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Dear Living Well Daily Reader,
“Like the canary in the coal mine, they are telling us something is seriously wrong,” says professor Jean-Marc Hero of the Griffith University School of Environment, during a TED talk. Citing author Di Morrissey in a presentation slide, he wrote, “When the frogs stop singing, the planet will die.” Just to be clear, professor Hero is saying humans will die too in this scenario.
But it seems like death may be a better option than living in a terrifying, disease-ridden world without the “canaries” professor Hero is referring to — frogs.
You may be thinking, What the hell do frogs have to do with my health?! Or the EPA?
Hang tight, we’ll get there in just a second.
You see, frogs keep your water clean and your food free of crop-ruining insects. Plus, they halt the spread of vector-borne disease (think Zika virus and West Nile disease) and have provided endless value to medical research, including contributions to HIV medications, limb regeneration, and pain management medications.1
Source: Vancouver Aquarium
But perhaps most importantly, they are one of the best indicators of environmental health dangers for humans. So when Hero implies that the end of their singing could be the end of humans, he may be correct.
Obviously, frogs aren’t human, but they do provide a lot of valuable health information.
In fact, in many ways, their health acts a mirror for human health.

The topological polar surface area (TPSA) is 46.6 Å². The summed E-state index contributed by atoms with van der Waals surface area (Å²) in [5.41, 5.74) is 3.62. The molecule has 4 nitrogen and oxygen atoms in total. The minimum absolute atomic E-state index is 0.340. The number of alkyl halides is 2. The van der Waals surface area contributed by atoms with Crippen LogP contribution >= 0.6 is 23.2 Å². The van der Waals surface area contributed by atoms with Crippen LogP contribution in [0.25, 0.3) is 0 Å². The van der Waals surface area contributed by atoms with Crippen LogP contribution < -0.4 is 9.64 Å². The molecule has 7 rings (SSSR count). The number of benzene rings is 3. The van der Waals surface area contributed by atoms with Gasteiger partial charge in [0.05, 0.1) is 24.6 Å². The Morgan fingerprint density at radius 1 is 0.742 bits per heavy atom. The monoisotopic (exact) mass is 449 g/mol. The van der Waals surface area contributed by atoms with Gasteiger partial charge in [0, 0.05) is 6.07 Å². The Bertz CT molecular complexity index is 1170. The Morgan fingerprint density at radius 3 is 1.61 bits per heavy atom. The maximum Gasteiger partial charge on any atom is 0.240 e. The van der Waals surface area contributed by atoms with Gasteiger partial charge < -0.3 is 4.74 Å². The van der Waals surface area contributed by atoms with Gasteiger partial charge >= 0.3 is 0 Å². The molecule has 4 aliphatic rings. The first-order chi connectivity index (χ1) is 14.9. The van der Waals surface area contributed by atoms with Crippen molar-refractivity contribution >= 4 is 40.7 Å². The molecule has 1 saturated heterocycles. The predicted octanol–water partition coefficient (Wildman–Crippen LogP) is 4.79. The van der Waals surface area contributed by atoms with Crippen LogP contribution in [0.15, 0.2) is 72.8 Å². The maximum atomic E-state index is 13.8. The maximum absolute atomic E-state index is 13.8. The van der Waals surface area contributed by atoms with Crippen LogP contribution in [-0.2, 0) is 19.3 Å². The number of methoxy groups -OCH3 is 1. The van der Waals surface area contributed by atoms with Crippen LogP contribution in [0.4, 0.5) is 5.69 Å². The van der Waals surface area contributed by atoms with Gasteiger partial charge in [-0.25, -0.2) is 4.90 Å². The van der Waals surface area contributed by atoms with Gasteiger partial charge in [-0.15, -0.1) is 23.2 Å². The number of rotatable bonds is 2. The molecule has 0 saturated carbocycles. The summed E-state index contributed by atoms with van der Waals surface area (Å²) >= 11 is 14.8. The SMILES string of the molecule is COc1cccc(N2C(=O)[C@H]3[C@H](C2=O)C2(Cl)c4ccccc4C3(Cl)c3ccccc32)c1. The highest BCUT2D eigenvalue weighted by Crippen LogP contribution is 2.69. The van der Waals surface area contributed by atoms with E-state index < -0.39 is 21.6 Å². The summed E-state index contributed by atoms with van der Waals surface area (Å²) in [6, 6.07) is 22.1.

This makes the news that frogs are at the brink of extinction troubling, as it could indicate humans may face the same demise. 2
Unfortunately for both frogs and humans, it seems that the American government doesn’t care too much about these recent amphibious warning signs.
In fact, the EPA just released a report about the environmental and biological impact of the second most used weed killer in America on frogs.
And it wasn’t pretty for humans either.
Let’s dive in…
Dude Looks Like a Lady?
Atrazine, used mostly to protect cornfields from weeds, is one of the oldest herbicides around. In fact, Roundup and its GMO plant counterparts were introduced as a less toxic solution to atrazine.
But that didn’t work.
Atrazine is still heavily used. Over 60 million pounds of atrazine ends up on American crops yearly, in addition to Roundup in most cases.
While it’s most common in the Midwest and other agricultural states, there are traces of it just about everywhere. One reason for this is atrazine’s persistence in wet environments, even long after its use.
Map of estimated agricultural Use of atrazine in 2013. Source: USGS.gov
In fact, parts the Midwest have atrazine levels that exceed the established levels of concern “by as much as 22, 62, and 198 times for birds, mammals, and fish,” according to the EPA’s report.3
The astronomical exposures are taking a toll on the frog population and likely the human population as well. We will get to the effects on humans in just a second.
Instead of killing frogs on contact, like, for instance, spraying a wasp with bug spray would, atrazine wreaks havoc slowly on the frog’s reproductive system.